Death Threats Roil Blogosphere
Kathy Sierra, a prominent technology blogger, says she suddenly canceled a talk she was supposed to give because of specific, sexually graphic death threats posted on her blog. Her remarks about the threats have sparked a debate online about whether women are especially targets of online threats simply because of their gender.
"I'm at home, with the doors locked, terrified," Sierra writes on her blog, Creating Passionate Users. Sierra's work is hardly controversial – she writes about cognition and computers. She doesn't know who is responsible for the threats, but criticizes "people like respected Cluetrain Manifesto co-author Chris Locke (aka Rageboy)" who founded one of the blogs that hosted the vicious comments.
"It's this culture of attacking women that has especially got to stop. I really don't care if you attack me. I take those attacks in stride," Robert Scoble blogs. "But, whenever I post a video of a female technologist there invariably are snide remarks about body parts and other things that simply wouldn't happen if the interviewee were a man. It makes me realize just how acerbic this industry and culture are toward women."
Kim Klaver agrees. "These are all vicious attacks on her - as a woman. Yes, anyone who has a point of view and expresses it in print will get disagreements and often, personal attacks. I've had them here. But death and sexual threats?," Klaver blogs.
Salon editor-in-chief Joan Walsh concurs that "misogyny grows wild on the Web."
"Attitudes toward women have improved dramatically just in my lifetime, but still the world has too many misogynists, and the Web has given them a microphone that lets them turn up the volume on their quavering selves, their self-righteous fury, their self-loathing expressed as hatred of women," Walsh writes on Salon.com. "And yet, mostly, women on the Web just have to ignore it."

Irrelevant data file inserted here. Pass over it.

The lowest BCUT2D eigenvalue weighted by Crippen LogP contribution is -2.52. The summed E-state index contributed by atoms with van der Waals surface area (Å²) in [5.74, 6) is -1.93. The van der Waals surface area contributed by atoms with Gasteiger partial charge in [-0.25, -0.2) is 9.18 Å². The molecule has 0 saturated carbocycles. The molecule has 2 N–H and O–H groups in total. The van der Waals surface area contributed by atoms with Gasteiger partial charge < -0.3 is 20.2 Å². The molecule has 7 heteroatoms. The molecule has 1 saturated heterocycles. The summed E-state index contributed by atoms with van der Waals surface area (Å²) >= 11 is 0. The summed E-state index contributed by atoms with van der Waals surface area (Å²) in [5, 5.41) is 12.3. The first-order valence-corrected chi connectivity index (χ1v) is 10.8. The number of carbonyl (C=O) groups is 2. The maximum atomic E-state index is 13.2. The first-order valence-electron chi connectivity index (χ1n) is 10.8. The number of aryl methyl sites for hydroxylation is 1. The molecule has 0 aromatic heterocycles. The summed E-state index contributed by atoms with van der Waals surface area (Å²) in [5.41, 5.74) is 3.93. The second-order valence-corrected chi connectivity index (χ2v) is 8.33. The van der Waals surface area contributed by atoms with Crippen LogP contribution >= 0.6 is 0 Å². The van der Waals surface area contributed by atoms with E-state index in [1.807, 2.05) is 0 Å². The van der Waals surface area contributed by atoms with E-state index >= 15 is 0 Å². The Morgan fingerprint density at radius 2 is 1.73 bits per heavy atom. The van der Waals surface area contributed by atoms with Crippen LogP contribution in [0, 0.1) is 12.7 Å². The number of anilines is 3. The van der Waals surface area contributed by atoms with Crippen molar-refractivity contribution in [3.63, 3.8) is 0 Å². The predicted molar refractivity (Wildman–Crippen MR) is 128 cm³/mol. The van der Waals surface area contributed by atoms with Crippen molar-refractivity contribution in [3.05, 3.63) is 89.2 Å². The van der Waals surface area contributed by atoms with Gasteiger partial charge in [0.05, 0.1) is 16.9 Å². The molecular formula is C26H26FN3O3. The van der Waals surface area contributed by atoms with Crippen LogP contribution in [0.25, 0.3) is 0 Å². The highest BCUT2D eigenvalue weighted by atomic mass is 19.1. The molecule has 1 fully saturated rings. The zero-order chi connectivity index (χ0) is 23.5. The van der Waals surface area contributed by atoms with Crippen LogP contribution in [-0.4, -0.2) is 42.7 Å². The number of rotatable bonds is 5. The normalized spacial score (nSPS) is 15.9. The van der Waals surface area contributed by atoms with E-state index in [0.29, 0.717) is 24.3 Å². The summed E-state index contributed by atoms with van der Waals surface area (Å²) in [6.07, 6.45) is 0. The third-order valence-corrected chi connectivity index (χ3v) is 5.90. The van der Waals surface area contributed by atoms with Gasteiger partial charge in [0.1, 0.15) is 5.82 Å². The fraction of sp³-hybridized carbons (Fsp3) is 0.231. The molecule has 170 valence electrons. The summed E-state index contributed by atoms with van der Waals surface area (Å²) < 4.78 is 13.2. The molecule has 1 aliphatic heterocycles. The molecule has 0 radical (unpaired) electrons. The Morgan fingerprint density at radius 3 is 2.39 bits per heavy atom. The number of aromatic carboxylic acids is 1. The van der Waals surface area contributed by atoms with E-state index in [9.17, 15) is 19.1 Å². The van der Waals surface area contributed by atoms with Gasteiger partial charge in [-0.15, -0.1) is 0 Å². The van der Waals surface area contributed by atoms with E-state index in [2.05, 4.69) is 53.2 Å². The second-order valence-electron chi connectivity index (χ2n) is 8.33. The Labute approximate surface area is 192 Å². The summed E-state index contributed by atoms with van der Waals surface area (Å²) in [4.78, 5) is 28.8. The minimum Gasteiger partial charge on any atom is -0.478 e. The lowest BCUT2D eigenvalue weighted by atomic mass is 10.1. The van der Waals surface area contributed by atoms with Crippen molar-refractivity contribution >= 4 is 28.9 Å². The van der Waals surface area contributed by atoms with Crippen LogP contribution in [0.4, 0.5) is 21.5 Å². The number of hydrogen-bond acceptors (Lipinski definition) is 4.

In a response to Sierra's comments, Chris Locke responds that "it comes with the territory," adding that he was "certainly not out to 'target'" Sierra" on his blogs. "I think her response, as it pertains to anything I personally wrote, was unjustified -- but highly effective -- character assassination," he writes at Rageboy. "As a result, I'm sure I'll be explaining for years to come that I'm not really an ax murderer and child molester. Nice work."
The debate over online mysogeny and the threats against Sierra have made her one of the most searched people on Technorati for the past week. Many of Sierra's fellow bloggers have come to her defense, questioning the limits of free speech in the blogosphere.
"What Kathy is putting up with is totally unacceptable, and I'm frankly sickened at what she has had to go through. It is totally unacceptable to make threats to people. Period," Technorati's David Sifry blogs.
Many say the incident raises questions about what should be tolerated online. "It certainly raises questions about sexual equality on the web - as Kathy correctly points out if she was a man the threats would not have been posted. But it is still wrong that people can anonymously do this to someone," Ian Devlin blogs.
Some are calling for a bloggers bill of rights to encourage good conduct. But whether even that would work remains to be seen.
Watch out, CBS News. The Onion News Network has debuted, online that is. The satirical newspaper turned satirical news network entered the broadcasting world with three new videos on immigration, Sec. of State Condoleezza Rice and another about Civil War re-enactors serving in Iraq. The Onion plans to add new video clips every week.